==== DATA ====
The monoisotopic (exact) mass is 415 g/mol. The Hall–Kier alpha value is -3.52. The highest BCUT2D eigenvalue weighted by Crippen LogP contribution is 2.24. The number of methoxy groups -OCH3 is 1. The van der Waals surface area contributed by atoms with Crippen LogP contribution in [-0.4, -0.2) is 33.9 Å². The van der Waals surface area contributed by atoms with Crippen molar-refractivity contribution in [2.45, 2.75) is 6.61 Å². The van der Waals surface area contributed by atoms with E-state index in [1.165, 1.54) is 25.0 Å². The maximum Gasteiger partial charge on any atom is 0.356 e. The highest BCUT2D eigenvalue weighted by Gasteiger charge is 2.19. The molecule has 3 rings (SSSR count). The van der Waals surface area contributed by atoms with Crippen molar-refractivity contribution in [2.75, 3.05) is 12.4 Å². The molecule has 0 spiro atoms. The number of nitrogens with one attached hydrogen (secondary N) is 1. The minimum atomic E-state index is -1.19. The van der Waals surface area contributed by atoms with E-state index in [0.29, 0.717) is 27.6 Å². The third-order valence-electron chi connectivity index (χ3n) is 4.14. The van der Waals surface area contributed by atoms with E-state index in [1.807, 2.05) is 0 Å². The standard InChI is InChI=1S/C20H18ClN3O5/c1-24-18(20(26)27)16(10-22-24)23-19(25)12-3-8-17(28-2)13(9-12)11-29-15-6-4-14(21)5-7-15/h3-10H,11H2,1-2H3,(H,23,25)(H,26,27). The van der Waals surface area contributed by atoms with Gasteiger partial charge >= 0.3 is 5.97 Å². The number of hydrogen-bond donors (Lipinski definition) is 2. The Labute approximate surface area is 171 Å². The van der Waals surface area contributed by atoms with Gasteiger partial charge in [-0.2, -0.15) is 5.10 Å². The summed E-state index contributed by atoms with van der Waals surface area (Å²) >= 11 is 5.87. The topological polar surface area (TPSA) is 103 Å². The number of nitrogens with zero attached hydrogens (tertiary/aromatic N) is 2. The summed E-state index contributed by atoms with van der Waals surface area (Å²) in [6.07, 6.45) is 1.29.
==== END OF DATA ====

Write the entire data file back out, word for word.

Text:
The monoisotopic (exact) mass is 415 g/mol. The Hall–Kier alpha value is -3.52. The highest BCUT2D eigenvalue weighted by Crippen LogP contribution is 2.24. The number of methoxy groups -OCH3 is 1. The van der Waals surface area contributed by atoms with Crippen LogP contribution in [-0.4, -0.2) is 33.9 Å². The van der Waals surface area contributed by atoms with Crippen molar-refractivity contribution in [2.45, 2.75) is 6.61 Å². The van der Waals surface area contributed by atoms with E-state index in [1.165, 1.54) is 25.0 Å². The maximum Gasteiger partial charge on any atom is 0.356 e. The highest BCUT2D eigenvalue weighted by Gasteiger charge is 2.19. The molecule has 3 rings (SSSR count). The van der Waals surface area contributed by atoms with Crippen molar-refractivity contribution in [2.75, 3.05) is 12.4 Å². The molecule has 0 spiro atoms. The number of nitrogens with one attached hydrogen (secondary N) is 1. The minimum atomic E-state index is -1.19. The van der Waals surface area contributed by atoms with E-state index in [0.29, 0.717) is 27.6 Å². The third-order valence-electron chi connectivity index (χ3n) is 4.14. The van der Waals surface area contributed by atoms with E-state index in [1.807, 2.05) is 0 Å². The standard InChI is InChI=1S/C20H18ClN3O5/c1-24-18(20(26)27)16(10-22-24)23-19(25)12-3-8-17(28-2)13(9-12)11-29-15-6-4-14(21)5-7-15/h3-10H,11H2,1-2H3,(H,23,25)(H,26,27). The van der Waals surface area contributed by atoms with Gasteiger partial charge >= 0.3 is 5.97 Å². The number of hydrogen-bond donors (Lipinski definition) is 2. The Labute approximate surface area is 171 Å². The van der Waals surface area contributed by atoms with Gasteiger partial charge in [-0.2, -0.15) is 5.10 Å². The summed E-state index contributed by atoms with van der Waals surface area (Å²) >= 11 is 5.87. The topological polar surface area (TPSA) is 103 Å². The number of nitrogens with zero attached hydrogens (tertiary/aromatic N) is 2. The summed E-state index contributed by atoms with van der Waals surface area (Å²) in [6.07, 6.45) is 1.29.